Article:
Letter from the Editor

This month's issue examines efforts to learn from inpatient mortality, the focused practice recertification pathway for hospital medicine, colistin resistance, and more.

No one wants to lose a patient, and the traditional model of an M&M conference has often added to the pain for physicians, putting their actions and decisions under a harsh spotlight. This month's cover story explores how some hospitals are finding new ways to learn from inpatient deaths. This revised approach to mortality review focuses on systemic issues and even includes attention to the grief felt by physicians and other clinicians when a patient dies in the hospital. acph-201609-morbidity-mortality-conference

Also on the topic of learning, a feature story looks at the focused practice in hospital medicine pathway for board recertification. The exam has been an option for more than 5 years now, so I asked physicians involved in its development to review the history and motivation behind the pathway, as well the response it has received. A selection of hospitalists also offered their reasons for choosing to follow the pathway or recertify in general internal medicine. acph-201609-focused-practice-hospital-medicine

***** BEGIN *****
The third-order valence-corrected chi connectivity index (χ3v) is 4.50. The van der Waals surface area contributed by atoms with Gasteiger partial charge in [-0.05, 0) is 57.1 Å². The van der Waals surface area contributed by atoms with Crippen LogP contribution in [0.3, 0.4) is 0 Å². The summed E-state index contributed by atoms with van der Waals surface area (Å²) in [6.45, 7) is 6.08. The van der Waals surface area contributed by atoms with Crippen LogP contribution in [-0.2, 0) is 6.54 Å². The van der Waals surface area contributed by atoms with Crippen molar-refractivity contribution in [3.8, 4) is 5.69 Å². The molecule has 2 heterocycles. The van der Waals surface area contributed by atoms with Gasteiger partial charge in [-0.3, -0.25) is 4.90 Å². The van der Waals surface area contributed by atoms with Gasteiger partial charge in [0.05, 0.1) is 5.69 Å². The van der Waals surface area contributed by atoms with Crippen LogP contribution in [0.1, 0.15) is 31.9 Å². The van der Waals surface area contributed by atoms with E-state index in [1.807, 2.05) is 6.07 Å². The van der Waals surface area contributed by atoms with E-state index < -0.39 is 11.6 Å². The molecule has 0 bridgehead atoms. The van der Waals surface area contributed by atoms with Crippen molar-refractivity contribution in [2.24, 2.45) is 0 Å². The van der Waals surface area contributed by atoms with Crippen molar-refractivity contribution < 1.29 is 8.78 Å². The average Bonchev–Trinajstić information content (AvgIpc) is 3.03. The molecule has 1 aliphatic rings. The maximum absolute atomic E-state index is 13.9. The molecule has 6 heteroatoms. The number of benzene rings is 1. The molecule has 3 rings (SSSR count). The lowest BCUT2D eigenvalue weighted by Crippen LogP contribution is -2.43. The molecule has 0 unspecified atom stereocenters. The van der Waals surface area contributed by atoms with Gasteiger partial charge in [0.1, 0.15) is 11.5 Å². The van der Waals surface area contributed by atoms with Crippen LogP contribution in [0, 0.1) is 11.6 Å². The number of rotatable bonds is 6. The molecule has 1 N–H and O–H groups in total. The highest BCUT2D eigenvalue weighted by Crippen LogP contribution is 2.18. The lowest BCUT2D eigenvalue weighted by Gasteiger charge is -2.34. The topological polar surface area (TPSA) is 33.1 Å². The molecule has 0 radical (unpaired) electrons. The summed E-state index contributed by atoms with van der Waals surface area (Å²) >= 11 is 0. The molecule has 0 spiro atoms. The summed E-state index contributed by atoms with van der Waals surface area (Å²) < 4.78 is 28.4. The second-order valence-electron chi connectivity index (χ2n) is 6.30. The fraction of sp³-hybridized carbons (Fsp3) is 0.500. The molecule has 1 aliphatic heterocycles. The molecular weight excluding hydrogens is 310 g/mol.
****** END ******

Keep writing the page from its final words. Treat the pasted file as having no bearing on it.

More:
Exams may be frightening for those about to take them, but colistin resistance is scary for all of us. Our feature story looks at the recent discovery of colistin-resistant E. coli in a patient in Pennsylvania. Learn what the experts are doing to fight this type of resistance and how hospitalists can contribute to their efforts. acph-201609-colistin-resistance Hospitalists can also join efforts to improve care for patients on old or new types of anticoagulation, by referring them to anticoagulation clinics. Our story reports current work and thinking on how such clinics should be used. acph-201609-redefining-anticoagulation-clinics

This issue also includes the latest edition of the Brief Case, with a group of cases from Saint Louis University and an individual case from Harlem Hospital Center. acph-201609-brief-case If you and your colleagues have dealt with some interesting medical diagnoses recently, think about submitting them to our Brief Case section. Visit our website or e-mail us for guidelines and details.

Stacey Butterfield